Oklahoma homebuilder gets ideas from tour of Oregon wood products manufacturer

Central Oklahoma Home Builders Association's 68th annual Parade of Homes will be Oct. 19-27.
BY TIM FALLS trfall@gmail.com Published: October 12, 2013

Break down TimberCraft Homes into its component parts — “timber” and “craft” — and what do you get?

Founding partner Jack Evans' passions.

Evans recently spent a week in Eugene, Ore., touring facilities operated by Weyerhauser, one of the world's largest manufacturers of wood- and engineered-wood products.

He came back “full of ideas” and just in time to take up his duties as chairman of the Central Oklahoma Home Builders Association's 68th annual Parade of Homes.

The parade is set to launch Oct. 19 and run through Oct. 27. New homes will be open free to the public from 1 to 7 p.m. daily. Free parade guidebooks, with photos, maps, descriptions and characteristics of the homes, will be available starting at noon Friday at metro-area Arvest Bank and Best Buy locations while supplies last.

Evans toured two of Weyerhauser's production facilities, one that had only recently shifted to electricity from steam, which had powered the plant for decades.

The second, Evans said, was fully automated, requiring only a few humans to aid the computers and robotic devices that transform tree trunks 6 feet in diameter into stacks of 2-by-4 and 2-by-6 lumber.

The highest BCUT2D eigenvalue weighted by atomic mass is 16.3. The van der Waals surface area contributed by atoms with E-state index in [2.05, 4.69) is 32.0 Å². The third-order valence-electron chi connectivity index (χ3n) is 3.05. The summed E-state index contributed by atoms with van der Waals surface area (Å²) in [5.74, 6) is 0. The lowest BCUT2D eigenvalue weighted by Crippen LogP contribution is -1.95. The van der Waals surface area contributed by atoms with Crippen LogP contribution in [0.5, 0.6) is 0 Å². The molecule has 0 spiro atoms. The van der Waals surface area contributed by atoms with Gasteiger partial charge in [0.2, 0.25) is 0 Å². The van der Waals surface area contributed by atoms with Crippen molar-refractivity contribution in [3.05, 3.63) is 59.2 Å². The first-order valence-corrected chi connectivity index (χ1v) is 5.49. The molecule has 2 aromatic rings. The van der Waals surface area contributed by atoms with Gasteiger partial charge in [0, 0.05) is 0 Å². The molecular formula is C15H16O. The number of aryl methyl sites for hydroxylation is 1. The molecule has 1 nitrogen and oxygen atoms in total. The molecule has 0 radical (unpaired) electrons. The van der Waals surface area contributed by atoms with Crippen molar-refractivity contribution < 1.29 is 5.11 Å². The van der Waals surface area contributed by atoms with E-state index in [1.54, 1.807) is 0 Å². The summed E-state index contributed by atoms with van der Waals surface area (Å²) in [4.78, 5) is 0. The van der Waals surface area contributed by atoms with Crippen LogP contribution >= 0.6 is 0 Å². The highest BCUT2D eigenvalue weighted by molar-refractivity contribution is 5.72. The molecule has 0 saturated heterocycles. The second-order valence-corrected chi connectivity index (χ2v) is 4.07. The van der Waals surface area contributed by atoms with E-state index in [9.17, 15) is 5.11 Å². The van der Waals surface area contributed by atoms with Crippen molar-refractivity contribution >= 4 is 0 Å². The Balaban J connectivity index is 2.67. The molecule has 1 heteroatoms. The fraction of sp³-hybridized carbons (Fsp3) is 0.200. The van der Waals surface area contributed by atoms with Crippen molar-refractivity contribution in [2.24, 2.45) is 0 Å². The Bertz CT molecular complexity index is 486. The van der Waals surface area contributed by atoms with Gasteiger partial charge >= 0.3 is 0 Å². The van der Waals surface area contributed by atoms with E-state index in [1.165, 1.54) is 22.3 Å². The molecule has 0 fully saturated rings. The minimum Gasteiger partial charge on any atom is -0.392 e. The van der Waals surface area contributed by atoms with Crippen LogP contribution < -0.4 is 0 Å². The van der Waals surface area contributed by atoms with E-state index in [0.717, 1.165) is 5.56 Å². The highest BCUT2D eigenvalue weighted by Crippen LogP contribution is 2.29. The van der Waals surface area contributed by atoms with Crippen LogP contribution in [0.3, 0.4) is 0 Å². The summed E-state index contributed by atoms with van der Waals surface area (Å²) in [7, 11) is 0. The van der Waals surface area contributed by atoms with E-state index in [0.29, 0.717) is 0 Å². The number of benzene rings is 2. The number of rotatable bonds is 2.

Timber management is “one of the original ‘green' industries,” Evans said, noting that Weyerhauser's sustainable planting practices were developed to ensure that hundreds of thousands of acres of healthy forest will be available for harvest yearly.

Evans said he also witnessed “zero-waste” practice, seeing tree by-products turned into mulch and pulp.

Evans toured a vast Oregon forest — a half-million acres around Eugene — where genetically-engineered trees soar overhead, destined one day to become the materials he and other builders rely on.

Evans said it was interesting to note that in the Pacific Northwest, wooden and log homes are “so much more prevalent” compared to Oklahoma, “where we use what we've got” — more rock and brick.

Still, Evans said, TimberCraft's vision is not to take “what we've got” too far, but to break from the traditional whenever he can.

“We have learned that many young buyers don't want to live in their parents' houses,” he said. “They're tired of the traditional, ‘Dallas-style' house.”

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